Insight: ANC promises ring hollow in home of South Africa greats
By Peroshni Govender
ENTSHINGENI, South Africa (Reuters) - First graders huddle to do sums on scraps of paper pressed against a cracked mud wall at Mwezeni Primary School in South Africa's destitute Eastern Cape province.
The school may be located in Africa's wealthiest nation, but there are no chairs, no desks and no work books.
The Eastern Cape, home to giants of the African National Congress like Nelson Mandela and Walter Sisulu who helped end apartheid and Thabo Mbeki, the nation's second democratically elected president, is a glaring example of the ruling party's failure to deliver its promise of a "better life for all".
In Entshingeni village, not far away from where Mandela was raised, a mud hut with a dirt floor serves as a classroom to 79 first and second graders who sit on planks across rickety bench frames in front of a battered chalkboard.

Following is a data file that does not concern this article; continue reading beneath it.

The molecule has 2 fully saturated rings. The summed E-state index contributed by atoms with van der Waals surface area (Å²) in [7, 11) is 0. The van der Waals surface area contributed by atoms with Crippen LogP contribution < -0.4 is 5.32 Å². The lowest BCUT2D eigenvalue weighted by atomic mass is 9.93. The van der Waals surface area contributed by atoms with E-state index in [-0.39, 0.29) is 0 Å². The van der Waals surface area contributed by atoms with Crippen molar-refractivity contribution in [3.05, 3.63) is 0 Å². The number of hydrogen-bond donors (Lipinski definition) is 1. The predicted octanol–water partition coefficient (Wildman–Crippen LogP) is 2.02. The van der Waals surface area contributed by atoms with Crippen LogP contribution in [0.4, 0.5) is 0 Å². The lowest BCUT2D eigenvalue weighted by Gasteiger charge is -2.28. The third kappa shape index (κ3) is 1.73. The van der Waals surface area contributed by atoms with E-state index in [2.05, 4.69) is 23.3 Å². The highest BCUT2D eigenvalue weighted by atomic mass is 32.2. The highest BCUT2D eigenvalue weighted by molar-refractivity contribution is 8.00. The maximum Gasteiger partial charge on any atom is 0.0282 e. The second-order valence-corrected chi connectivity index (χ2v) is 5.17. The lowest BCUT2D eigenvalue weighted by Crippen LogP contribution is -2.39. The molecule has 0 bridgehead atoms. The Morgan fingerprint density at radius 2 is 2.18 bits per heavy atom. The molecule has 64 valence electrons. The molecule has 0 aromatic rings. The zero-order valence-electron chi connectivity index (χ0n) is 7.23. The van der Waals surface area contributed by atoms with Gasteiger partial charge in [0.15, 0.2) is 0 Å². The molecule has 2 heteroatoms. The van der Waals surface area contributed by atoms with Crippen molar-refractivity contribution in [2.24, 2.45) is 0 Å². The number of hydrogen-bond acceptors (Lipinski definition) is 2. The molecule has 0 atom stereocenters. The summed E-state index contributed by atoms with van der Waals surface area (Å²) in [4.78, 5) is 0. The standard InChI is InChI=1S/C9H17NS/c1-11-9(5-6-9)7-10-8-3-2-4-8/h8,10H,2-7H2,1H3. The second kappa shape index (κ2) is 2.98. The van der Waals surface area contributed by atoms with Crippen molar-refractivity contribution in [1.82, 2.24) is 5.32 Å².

"We are proud of Mr Mandela and Mr Mbeki. They came from this land and went all over the world. What will presidents overseas say if they see how we live?" said David Skwele from Mkanzini village, dressed in a tattered red T-shirt.
The ANC, in power now for 18 years, will hold a major policy conference from Tuesday next week acknowledging that "public services are uneven and often of poor quality; corruption is widespread; and South Africa remains a divided society".
While thousands of schools wait each year for textbooks and many Eastern Cape children are forced to write on loose sheets, the ANC has produced copious reams of policy papers to be studied by about 3,000 delegates at next week's meeting.
The conference is expected to lead to another blizzard of strategy documents on what the ANC calls a "second transition". Continued...